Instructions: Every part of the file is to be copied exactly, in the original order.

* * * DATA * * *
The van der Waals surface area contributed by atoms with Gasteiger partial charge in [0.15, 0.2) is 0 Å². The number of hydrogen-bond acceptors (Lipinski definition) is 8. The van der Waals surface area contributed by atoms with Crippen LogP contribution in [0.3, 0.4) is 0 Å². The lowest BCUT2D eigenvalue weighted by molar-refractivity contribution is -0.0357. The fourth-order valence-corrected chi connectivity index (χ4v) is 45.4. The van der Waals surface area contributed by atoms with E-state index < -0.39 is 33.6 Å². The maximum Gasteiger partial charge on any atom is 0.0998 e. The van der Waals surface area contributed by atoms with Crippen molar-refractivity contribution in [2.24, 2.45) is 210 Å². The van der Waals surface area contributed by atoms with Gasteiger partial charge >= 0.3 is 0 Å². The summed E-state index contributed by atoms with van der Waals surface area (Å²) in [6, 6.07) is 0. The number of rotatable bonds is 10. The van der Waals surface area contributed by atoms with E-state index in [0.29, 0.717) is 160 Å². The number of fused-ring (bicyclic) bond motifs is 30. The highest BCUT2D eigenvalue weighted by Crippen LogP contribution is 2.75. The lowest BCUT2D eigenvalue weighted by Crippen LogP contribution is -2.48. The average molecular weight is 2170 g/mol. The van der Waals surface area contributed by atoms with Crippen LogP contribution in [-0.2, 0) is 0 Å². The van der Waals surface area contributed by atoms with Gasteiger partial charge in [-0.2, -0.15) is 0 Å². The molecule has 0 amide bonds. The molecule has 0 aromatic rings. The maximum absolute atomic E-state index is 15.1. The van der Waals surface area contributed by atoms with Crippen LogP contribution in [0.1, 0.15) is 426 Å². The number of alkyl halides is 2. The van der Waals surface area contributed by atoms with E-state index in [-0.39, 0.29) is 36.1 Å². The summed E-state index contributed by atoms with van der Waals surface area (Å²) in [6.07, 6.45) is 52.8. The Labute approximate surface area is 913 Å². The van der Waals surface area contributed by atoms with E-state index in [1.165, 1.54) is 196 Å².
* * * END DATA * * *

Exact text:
The van der Waals surface area contributed by atoms with Gasteiger partial charge in [0.15, 0.2) is 0 Å². The number of hydrogen-bond acceptors (Lipinski definition) is 8. The van der Waals surface area contributed by atoms with Crippen LogP contribution in [0.3, 0.4) is 0 Å². The lowest BCUT2D eigenvalue weighted by molar-refractivity contribution is -0.0357. The fourth-order valence-corrected chi connectivity index (χ4v) is 45.4. The van der Waals surface area contributed by atoms with E-state index < -0.39 is 33.6 Å². The maximum Gasteiger partial charge on any atom is 0.0998 e. The van der Waals surface area contributed by atoms with Crippen molar-refractivity contribution in [2.24, 2.45) is 210 Å². The van der Waals surface area contributed by atoms with Gasteiger partial charge >= 0.3 is 0 Å². The summed E-state index contributed by atoms with van der Waals surface area (Å²) in [6, 6.07) is 0. The number of rotatable bonds is 10. The van der Waals surface area contributed by atoms with E-state index in [0.29, 0.717) is 160 Å². The number of fused-ring (bicyclic) bond motifs is 30. The highest BCUT2D eigenvalue weighted by Crippen LogP contribution is 2.75. The lowest BCUT2D eigenvalue weighted by Crippen LogP contribution is -2.48. The average molecular weight is 2170 g/mol. The van der Waals surface area contributed by atoms with Crippen LogP contribution in [-0.2, 0) is 0 Å². The van der Waals surface area contributed by atoms with Gasteiger partial charge in [-0.2, -0.15) is 0 Å². The molecule has 0 amide bonds. The molecule has 0 aromatic rings. The maximum absolute atomic E-state index is 15.1. The van der Waals surface area contributed by atoms with Crippen LogP contribution in [0.1, 0.15) is 426 Å². The number of alkyl halides is 2. The van der Waals surface area contributed by atoms with E-state index in [-0.39, 0.29) is 36.1 Å². The summed E-state index contributed by atoms with van der Waals surface area (Å²) in [6.07, 6.45) is 52.8. The Labute approximate surface area is 913 Å². The van der Waals surface area contributed by atoms with E-state index in [1.165, 1.54) is 196 Å².